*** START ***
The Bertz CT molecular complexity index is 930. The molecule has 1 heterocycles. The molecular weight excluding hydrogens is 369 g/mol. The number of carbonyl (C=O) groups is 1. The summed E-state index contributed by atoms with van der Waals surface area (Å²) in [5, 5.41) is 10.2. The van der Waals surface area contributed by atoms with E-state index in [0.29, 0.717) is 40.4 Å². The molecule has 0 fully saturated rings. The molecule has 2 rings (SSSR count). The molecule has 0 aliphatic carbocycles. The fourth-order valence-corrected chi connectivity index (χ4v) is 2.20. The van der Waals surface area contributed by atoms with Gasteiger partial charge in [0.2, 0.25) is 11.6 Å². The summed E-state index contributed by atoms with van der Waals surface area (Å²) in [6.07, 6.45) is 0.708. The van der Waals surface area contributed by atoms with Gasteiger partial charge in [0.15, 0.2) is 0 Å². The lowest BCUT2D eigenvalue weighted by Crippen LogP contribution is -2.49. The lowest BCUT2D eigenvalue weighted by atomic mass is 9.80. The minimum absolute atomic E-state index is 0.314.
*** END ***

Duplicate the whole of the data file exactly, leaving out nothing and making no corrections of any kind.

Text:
The Bertz CT molecular complexity index is 930. The molecule has 1 heterocycles. The molecular weight excluding hydrogens is 369 g/mol. The number of carbonyl (C=O) groups is 1. The summed E-state index contributed by atoms with van der Waals surface area (Å²) in [5, 5.41) is 10.2. The van der Waals surface area contributed by atoms with E-state index in [0.29, 0.717) is 40.4 Å². The molecule has 0 fully saturated rings. The molecule has 2 rings (SSSR count). The molecule has 0 aliphatic carbocycles. The fourth-order valence-corrected chi connectivity index (χ4v) is 2.20. The van der Waals surface area contributed by atoms with Gasteiger partial charge in [0.2, 0.25) is 11.6 Å². The summed E-state index contributed by atoms with van der Waals surface area (Å²) in [6.07, 6.45) is 0.708. The van der Waals surface area contributed by atoms with Gasteiger partial charge in [0.15, 0.2) is 0 Å². The lowest BCUT2D eigenvalue weighted by Crippen LogP contribution is -2.49. The lowest BCUT2D eigenvalue weighted by atomic mass is 9.80. The minimum absolute atomic E-state index is 0.314.